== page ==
College Student Jobs Can Help To Pay For College

How To Pay For College

Jobs for Students

School is back in! Now that you're back in classes, dealing with studying, exams, projects, etc you can still find part time jobs for students to help pay off your college expenses, or just provide some extra spending money for that rare occasion when you do have some spare time.

Service jobs, retail jobs, information technology jobs and administrative jobs are just some of the opportunities that exist for college student jobs. Kohl's, FedEx, Home Depot and many other employers offer jobs that provide flexibility and growth opportunities that students need. Just because you're back in school doesn't mean you can't find some part time work to help bring in extra money!


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Whether you're a high school student trying to save up money prior to going to college, or a college student trying to figure out how to afford the expense of going to college, getting a student job can help you accomplish your goals.  As a high school student you can start saving early for future college expenses.  If you're already in college, even after securing grants, scholarships and student loans, you may still find yourself in need of extra money, either to pay education costs, living expenses, student credit card bills, or other vital necessities. A part time job during college can help provide extra income, but also help you to gain experience and make contacts that can prove to be useful after you graduate and start looking for a full time career.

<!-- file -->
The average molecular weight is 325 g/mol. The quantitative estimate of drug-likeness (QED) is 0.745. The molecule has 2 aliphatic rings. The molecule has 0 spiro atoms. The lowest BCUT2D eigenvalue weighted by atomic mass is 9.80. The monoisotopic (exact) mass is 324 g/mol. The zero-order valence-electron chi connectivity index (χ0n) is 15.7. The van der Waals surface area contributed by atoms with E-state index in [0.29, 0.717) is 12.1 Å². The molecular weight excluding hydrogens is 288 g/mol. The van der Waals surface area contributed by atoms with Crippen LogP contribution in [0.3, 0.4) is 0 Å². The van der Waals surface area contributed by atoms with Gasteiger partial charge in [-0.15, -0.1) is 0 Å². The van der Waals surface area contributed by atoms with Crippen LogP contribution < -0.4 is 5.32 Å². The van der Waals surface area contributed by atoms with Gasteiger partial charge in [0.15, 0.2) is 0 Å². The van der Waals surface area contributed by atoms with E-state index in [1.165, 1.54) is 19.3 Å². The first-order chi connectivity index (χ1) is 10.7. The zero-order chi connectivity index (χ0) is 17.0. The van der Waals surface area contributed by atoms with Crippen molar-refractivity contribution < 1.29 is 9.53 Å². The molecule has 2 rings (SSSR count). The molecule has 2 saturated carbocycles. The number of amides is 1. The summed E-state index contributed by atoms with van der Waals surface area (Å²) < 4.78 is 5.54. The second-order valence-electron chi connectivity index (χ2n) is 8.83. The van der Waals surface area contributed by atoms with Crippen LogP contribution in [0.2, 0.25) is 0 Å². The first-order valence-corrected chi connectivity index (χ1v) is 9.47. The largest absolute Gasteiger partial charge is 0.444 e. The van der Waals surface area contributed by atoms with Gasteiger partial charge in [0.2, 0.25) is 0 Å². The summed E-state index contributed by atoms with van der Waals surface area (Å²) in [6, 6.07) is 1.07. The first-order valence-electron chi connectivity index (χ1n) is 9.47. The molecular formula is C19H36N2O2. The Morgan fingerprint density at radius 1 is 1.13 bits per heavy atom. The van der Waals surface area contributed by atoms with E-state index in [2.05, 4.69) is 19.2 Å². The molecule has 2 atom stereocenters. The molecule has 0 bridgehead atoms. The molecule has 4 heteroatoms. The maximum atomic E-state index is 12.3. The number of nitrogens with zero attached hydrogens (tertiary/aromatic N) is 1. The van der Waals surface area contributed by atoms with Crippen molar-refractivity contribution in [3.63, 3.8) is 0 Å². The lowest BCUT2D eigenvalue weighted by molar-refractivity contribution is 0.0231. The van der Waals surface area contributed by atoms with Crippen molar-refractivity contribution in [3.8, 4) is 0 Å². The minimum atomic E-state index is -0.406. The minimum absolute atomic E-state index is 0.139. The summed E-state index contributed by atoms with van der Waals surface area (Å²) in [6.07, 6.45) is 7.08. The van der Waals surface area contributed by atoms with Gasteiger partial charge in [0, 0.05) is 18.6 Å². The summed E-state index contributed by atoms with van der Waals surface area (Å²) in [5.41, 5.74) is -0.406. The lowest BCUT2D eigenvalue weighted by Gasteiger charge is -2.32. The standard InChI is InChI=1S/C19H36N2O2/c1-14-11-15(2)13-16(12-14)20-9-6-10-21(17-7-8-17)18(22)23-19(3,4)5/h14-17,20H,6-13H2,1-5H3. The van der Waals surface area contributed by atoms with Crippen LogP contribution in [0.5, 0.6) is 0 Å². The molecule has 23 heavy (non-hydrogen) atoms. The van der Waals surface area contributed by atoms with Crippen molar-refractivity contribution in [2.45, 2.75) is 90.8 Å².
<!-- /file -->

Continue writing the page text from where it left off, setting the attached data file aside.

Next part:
With studying, labs, homework, and classes, you may think that there's no way you could fit a part time student job into your schedule. We haven't even mentioned having a social or family life yet. Fortunately, there are many employers that have flexible part time and hourly jobs for high school and college students.  There are many opportunities for the determined student that is looking to pay his/her way through college, or even just earn some extra spending money.

Hourly jobs make great high school and college student jobs, as they allow for flexible schedules and for working periods that can align with your class schedule. The Thanksgiving and Christmas holidays are a good time for students to earn extra money with a part time job.  While you're taking a break from school, why not line up a holiday job to put some extra money in your pocket while you're not taking classes?  Holiday jobs can also be a good way to generate funds to pay for Christmas expenses, so you're not creating debt before returning to school next year.

The great thing about college is that class schedules can be somewhat flexible. When you're selecting your classes, you can create "gaps" during the day in which you might work a few hours, or you may schedule your classes to start later or be over by early afternoon, so you can get in several hours of work in the mornings or evenings. That flexibility, along with employers that offer flexible jobs for college students will allow you to generate some extra income for the weekends, or possibly even enough to make a dent in your education expenses. If you're taking evening or even night classes, you've got your days open for work, but if you're on the more traditional schedule of classes in the morning and afternoon, your job search criteria should include student jobs that allow evening or night work. Of course, you'll want to make sure you've actually left some time in the day for you, but if money is tight, and bills are coming due, sometimes you may have to spend some of your "free time" to generate extra income.